The same goes for the metaphor of the Pharisee, which happens to contain a sterner warning than the metaphors of the tax collector or adulterous woman. Resistance to the gospel message is greater in the former, and therefore it may be argued that the problem of the Pharisee demands greater reflection than the problem of the tax collectors and harlots. After all, it was the Pharisee who wanted to see Christ on the cross, and not for the purpose of obtaining redemption from sin.

Who is the Pharisee? From a purely historical perspective much can be said in reply, but then this is exactly what Bonhoeffer warns us against. The Pharisee is more than a religious order referred to by the gospel writers, and as such I have decided not to involve myself with the historical details of the ancient sect of the Pharisees – details that are irrelevant for the purposes of these articles. If the Pharisees present to us a metaphor, a timeless phenomenon, then they need to be assessed theologically, and only afterwards can the light of other disciplines, such as the psychology of religion, be shed on that which theology and the Bible have to offer.

With this conviction I went to the New Testament to see if I could find what neither church history nor psychology offered, and I found infinitely more than I could ever have anticipated or hoped for. In the gospels I found the Pharisee introduced as the religious person who loves the law, but hates the lawgiver. I found, in the apostle Paul, the psyche of the Pharisee revealed as no biography of Hillel, Pollion or Samaias could ever have done. I detected, in various discourses dealing with the conversion of the religious person, such as Matt. 5, Matt. 19, Rom. 7 and Phil. 3, clear teaching on both the origin and cure for Pharisaism. In short, I encountered the phenomenon of religious interest, even obsession, accompanied by little or no interest in the One who invented religion, and so a powerful metaphor for a problem that every minister and Christian worker has to face at some stage of his or her ministry.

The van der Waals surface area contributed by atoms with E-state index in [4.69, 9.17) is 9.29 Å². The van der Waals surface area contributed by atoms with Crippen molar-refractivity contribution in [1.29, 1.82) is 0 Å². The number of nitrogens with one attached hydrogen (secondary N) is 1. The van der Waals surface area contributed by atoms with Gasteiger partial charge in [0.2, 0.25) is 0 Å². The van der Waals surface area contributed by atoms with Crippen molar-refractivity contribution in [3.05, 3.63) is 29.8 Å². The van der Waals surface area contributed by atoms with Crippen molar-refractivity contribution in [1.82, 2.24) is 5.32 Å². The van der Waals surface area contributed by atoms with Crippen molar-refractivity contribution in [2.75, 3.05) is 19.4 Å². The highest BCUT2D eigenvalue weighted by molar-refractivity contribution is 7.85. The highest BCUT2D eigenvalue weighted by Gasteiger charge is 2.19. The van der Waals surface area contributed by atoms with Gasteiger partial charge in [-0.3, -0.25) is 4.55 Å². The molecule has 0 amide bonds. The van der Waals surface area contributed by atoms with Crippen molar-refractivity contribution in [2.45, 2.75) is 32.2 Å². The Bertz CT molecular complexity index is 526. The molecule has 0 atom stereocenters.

With this in hand I returned to the psychology of religion, and this time around it did not take me long to find Pharisaism there, albeit under other names. I present my findings in these articles, and I wish to emphasise that this research represents a mere scratch on the surface of the subject in question. The aim of this work is no more than to present a mere introduction to a field that requires much further research.


My findings are presented in six chapters. Chapter one is the introductory section, while chapter two deals with the law of God, how it relates to our subject, and what we can learn from the conversion of Saul the Pharisee. Chapter three deals with the nature and roots of covetousness, its cure, and the implications thereof for the problem of Pharisaism. Chapter 4 focuses on the Pharisee’s interest in religion, touches on the psychology of Pharisaism, and also deals briefly with the place of the religious environment and the incentives it offers for the Pharisee. Chapter 5 is a study of the effects that an ‘Old Covenant paradigm’ has on Christianity, as the Pharisee rejects the terms and regulations of the New Covenant. Chapter 6 summarises and presents the conclusions drawn from the research.

May the Lord bless and guide you as you join me on this adventure!